Frank Rothaermel, Angel and Stephen M. Deedy professor of strategic management
Published on: 01-21-2010
When high-performing researchers in the life sciences leave academia, they tend not to jump right into their own entrepreneurial biotech ventures, despite popular belief. Usually they first join large pharmaceutical companies that offer research settings somewhat similar to a university, according to a new study documenting the commercialization of biotechnology by tracking scientists’ publication activity.
Published in the leading IEEE Transactions on Engineering Management journal, the study was conducted by Georgia Tech strategic management professor Frank Rothaermel with Andrew Hess, an assistant professor of commerce at the University of Virginia who earned his PhD at Georgia Tech.
Titled "Intellectual Human Capital and the Emergence of Biotechnology: Trends and Patterns, 1974-2006," their study is one of the most fine-grained analyses of the different types of roles biotech and pharma scientists play (star versus non-star) and how they move from organization to organization (universities, pharma companies, and biotech firms).
"Understanding how and when individuals of differing talent and expertise are employed allows us a glimpse into the motivations and actions of firms attempting to commercialize scientific advancements," the researchers write.
To track the status and mobility of pharma and biotech scientists, the researchers followed the publication trail. Their dataset included research publication and citation records for 248,302 scientists (tracked at the individual level) from 1976 to 2006. These scientists published close to 1.2 million academic articles that were cited more than 16.2 million times.
The researchers explain that as the first biotech drugs reached the market in the 1980s (made possible by recombinant DNA technologies), pharma companies had to play catch up with biotech startups, hiring more leading scientists to beef up their research and development efforts beyond traditional chemical-based drug-development techniques.
While leaving academia for industry was once frowned upon in academic circles, it gradually became more accepted as large pharma companies created environments conducive to attracting star scientists. In addition to offering greater compensation, these firms also provided larger research departments and continued opportunities to publish their findings in open science journals.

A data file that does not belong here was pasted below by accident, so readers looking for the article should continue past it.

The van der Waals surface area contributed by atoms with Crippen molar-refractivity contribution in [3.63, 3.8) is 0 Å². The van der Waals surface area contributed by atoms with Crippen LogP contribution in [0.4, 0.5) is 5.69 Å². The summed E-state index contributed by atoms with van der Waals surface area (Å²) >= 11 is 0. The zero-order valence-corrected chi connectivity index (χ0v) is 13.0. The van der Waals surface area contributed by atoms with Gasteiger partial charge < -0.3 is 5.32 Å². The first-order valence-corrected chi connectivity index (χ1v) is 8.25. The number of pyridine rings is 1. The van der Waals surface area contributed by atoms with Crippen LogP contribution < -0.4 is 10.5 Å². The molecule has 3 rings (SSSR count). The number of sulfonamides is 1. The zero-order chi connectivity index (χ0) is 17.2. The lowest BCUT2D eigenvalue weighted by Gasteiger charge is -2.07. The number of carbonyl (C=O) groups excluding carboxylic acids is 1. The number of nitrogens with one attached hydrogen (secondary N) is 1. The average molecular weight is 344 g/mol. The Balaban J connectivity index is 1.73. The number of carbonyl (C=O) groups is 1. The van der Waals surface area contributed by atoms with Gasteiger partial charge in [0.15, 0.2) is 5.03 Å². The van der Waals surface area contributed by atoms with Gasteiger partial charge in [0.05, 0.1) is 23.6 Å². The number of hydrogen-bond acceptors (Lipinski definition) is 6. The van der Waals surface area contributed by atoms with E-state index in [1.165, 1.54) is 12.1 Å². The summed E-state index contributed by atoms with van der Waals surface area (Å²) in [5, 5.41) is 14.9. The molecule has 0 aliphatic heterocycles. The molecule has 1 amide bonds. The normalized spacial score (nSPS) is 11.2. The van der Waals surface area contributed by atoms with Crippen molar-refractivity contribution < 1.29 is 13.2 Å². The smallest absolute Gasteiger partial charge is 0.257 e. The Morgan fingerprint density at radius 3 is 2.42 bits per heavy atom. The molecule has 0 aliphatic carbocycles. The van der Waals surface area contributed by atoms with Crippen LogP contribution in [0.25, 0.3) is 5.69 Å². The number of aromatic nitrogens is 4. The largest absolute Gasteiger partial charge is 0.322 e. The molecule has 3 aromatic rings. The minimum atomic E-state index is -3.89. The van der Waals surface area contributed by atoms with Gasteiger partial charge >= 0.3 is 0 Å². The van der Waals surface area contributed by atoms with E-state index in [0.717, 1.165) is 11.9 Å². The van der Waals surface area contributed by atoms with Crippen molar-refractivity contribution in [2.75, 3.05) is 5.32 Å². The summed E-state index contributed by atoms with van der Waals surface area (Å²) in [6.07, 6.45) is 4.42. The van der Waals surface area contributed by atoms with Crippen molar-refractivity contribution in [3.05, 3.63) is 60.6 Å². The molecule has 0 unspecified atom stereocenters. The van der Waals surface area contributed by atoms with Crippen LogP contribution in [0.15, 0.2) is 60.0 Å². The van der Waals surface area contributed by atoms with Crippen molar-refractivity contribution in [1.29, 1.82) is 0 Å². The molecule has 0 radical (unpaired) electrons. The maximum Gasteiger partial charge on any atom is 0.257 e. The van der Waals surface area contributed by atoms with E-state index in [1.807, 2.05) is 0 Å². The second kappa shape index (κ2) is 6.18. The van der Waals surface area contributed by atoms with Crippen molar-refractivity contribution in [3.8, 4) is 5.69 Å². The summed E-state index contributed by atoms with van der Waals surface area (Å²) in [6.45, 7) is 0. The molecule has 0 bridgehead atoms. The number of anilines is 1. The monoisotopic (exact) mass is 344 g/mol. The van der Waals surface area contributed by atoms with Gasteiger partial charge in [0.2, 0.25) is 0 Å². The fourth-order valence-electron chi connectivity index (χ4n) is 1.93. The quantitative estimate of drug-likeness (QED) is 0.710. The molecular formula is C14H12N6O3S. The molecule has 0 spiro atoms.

After enjoying the tenure-like job security of large pharma companies, scientists might feel ready to move into the more uncertain but less bureaucratic entrepreneurial setting of biotech firms once they have some corporate experience under their belts, explains Rothaermel, who holds the Angel and Stephen M. Deedy Professorship at Georgia Tech.
"Therefore, pharma firms foster the intellectual human capital that may eventually form the basis for a competing biotechnology firm," Rothaermel and Hess write.
But leading scientists (as measured by their publication output) rarely maintain their "star" status after leaving for biotech firms. That could be because they opted for managerial roles instead of an active research agenda, the narrower strategic focus of the firm, or fewer resources.
According to Rothaermel and Hess, the importance of hiring star scientists at large pharma companies seems to have peaked in the mid-1980s. It lessened after these firms developed strong footing in the world of biotechnology.
"Although non-star scientists attract less attention, they play an important complementary role in a firm's innovation efforts," Rothaermel explains. "They are more likely to pursue activities closely aligned with commercial goals, resulting in more patents and new products, rather than publications in the open science literature. However, the star scientists frequently create the exploratory knowledge that non-star scientists build upon."
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